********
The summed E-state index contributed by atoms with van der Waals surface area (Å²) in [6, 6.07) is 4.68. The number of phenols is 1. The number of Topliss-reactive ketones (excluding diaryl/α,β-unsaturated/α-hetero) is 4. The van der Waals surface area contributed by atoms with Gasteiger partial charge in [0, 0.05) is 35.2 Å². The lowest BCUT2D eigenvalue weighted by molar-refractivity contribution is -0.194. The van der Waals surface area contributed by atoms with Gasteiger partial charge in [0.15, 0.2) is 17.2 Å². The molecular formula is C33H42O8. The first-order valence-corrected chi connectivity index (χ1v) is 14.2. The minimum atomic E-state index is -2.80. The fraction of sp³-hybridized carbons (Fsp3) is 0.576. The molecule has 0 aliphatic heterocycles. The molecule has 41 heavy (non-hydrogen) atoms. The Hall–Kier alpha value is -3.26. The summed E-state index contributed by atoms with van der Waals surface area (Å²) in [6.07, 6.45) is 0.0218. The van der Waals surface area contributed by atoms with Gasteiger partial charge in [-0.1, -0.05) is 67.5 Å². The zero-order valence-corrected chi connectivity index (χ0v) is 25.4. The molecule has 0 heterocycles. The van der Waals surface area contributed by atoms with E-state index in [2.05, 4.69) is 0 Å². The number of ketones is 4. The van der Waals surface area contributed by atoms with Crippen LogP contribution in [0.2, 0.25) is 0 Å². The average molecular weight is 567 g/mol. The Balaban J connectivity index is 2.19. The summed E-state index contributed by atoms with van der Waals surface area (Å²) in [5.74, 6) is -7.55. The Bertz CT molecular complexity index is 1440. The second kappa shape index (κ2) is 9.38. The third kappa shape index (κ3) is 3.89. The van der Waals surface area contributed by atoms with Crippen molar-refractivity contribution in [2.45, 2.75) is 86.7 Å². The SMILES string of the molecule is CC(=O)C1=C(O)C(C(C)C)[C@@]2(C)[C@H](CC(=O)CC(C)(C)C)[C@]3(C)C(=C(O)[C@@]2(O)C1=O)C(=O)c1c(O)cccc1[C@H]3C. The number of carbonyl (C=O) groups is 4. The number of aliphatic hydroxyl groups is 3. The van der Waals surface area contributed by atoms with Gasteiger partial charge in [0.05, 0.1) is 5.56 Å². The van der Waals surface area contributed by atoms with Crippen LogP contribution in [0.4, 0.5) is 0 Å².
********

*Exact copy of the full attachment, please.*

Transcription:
The summed E-state index contributed by atoms with van der Waals surface area (Å²) in [6, 6.07) is 4.68. The number of phenols is 1. The number of Topliss-reactive ketones (excluding diaryl/α,β-unsaturated/α-hetero) is 4. The van der Waals surface area contributed by atoms with Gasteiger partial charge in [0, 0.05) is 35.2 Å². The lowest BCUT2D eigenvalue weighted by molar-refractivity contribution is -0.194. The van der Waals surface area contributed by atoms with Gasteiger partial charge in [0.15, 0.2) is 17.2 Å². The molecular formula is C33H42O8. The first-order valence-corrected chi connectivity index (χ1v) is 14.2. The minimum atomic E-state index is -2.80. The fraction of sp³-hybridized carbons (Fsp3) is 0.576. The molecule has 0 aliphatic heterocycles. The molecule has 41 heavy (non-hydrogen) atoms. The Hall–Kier alpha value is -3.26. The summed E-state index contributed by atoms with van der Waals surface area (Å²) in [6.07, 6.45) is 0.0218. The van der Waals surface area contributed by atoms with Gasteiger partial charge in [-0.1, -0.05) is 67.5 Å². The zero-order valence-corrected chi connectivity index (χ0v) is 25.4. The molecule has 0 heterocycles. The van der Waals surface area contributed by atoms with E-state index in [2.05, 4.69) is 0 Å². The number of ketones is 4. The van der Waals surface area contributed by atoms with Crippen LogP contribution in [0.2, 0.25) is 0 Å². The average molecular weight is 567 g/mol. The Balaban J connectivity index is 2.19. The summed E-state index contributed by atoms with van der Waals surface area (Å²) in [5.74, 6) is -7.55. The Bertz CT molecular complexity index is 1440. The second kappa shape index (κ2) is 9.38. The third kappa shape index (κ3) is 3.89. The van der Waals surface area contributed by atoms with Crippen molar-refractivity contribution in [2.45, 2.75) is 86.7 Å². The SMILES string of the molecule is CC(=O)C1=C(O)C(C(C)C)[C@@]2(C)[C@H](CC(=O)CC(C)(C)C)[C@]3(C)C(=C(O)[C@@]2(O)C1=O)C(=O)c1c(O)cccc1[C@H]3C. The number of carbonyl (C=O) groups is 4. The number of aliphatic hydroxyl groups is 3. The van der Waals surface area contributed by atoms with Gasteiger partial charge in [0.05, 0.1) is 5.56 Å². The van der Waals surface area contributed by atoms with Crippen LogP contribution in [0.4, 0.5) is 0 Å².